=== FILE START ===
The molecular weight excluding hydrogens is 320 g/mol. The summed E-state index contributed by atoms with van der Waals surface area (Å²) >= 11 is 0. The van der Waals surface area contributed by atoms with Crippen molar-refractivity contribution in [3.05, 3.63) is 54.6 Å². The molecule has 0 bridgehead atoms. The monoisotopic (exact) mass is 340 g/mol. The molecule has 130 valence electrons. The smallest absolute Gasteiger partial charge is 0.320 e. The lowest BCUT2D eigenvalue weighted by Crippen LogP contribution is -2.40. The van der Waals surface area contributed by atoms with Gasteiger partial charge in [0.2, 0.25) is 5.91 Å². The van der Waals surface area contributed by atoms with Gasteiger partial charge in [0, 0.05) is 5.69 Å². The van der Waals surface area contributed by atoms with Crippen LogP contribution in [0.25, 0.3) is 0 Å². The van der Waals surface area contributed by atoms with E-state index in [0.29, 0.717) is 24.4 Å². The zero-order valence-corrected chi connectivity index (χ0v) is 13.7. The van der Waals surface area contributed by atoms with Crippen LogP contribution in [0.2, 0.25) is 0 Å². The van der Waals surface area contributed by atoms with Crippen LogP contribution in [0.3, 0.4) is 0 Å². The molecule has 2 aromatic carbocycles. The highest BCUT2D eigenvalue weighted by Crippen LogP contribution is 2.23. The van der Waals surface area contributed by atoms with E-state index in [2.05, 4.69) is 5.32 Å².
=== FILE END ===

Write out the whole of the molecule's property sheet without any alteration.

The molecular weight excluding hydrogens is 320 g/mol. The summed E-state index contributed by atoms with van der Waals surface area (Å²) >= 11 is 0. The van der Waals surface area contributed by atoms with Crippen molar-refractivity contribution in [3.05, 3.63) is 54.6 Å². The molecule has 0 bridgehead atoms. The monoisotopic (exact) mass is 340 g/mol. The molecule has 130 valence electrons. The smallest absolute Gasteiger partial charge is 0.320 e. The lowest BCUT2D eigenvalue weighted by Crippen LogP contribution is -2.40. The van der Waals surface area contributed by atoms with Gasteiger partial charge in [0.2, 0.25) is 5.91 Å². The van der Waals surface area contributed by atoms with Gasteiger partial charge in [0, 0.05) is 5.69 Å². The van der Waals surface area contributed by atoms with Crippen LogP contribution in [0.25, 0.3) is 0 Å². The van der Waals surface area contributed by atoms with E-state index in [0.29, 0.717) is 24.4 Å². The zero-order valence-corrected chi connectivity index (χ0v) is 13.7. The van der Waals surface area contributed by atoms with Crippen LogP contribution in [0.2, 0.25) is 0 Å². The van der Waals surface area contributed by atoms with Crippen LogP contribution in [0.3, 0.4) is 0 Å². The molecule has 2 aromatic carbocycles. The highest BCUT2D eigenvalue weighted by Crippen LogP contribution is 2.23. The van der Waals surface area contributed by atoms with E-state index in [2.05, 4.69) is 5.32 Å².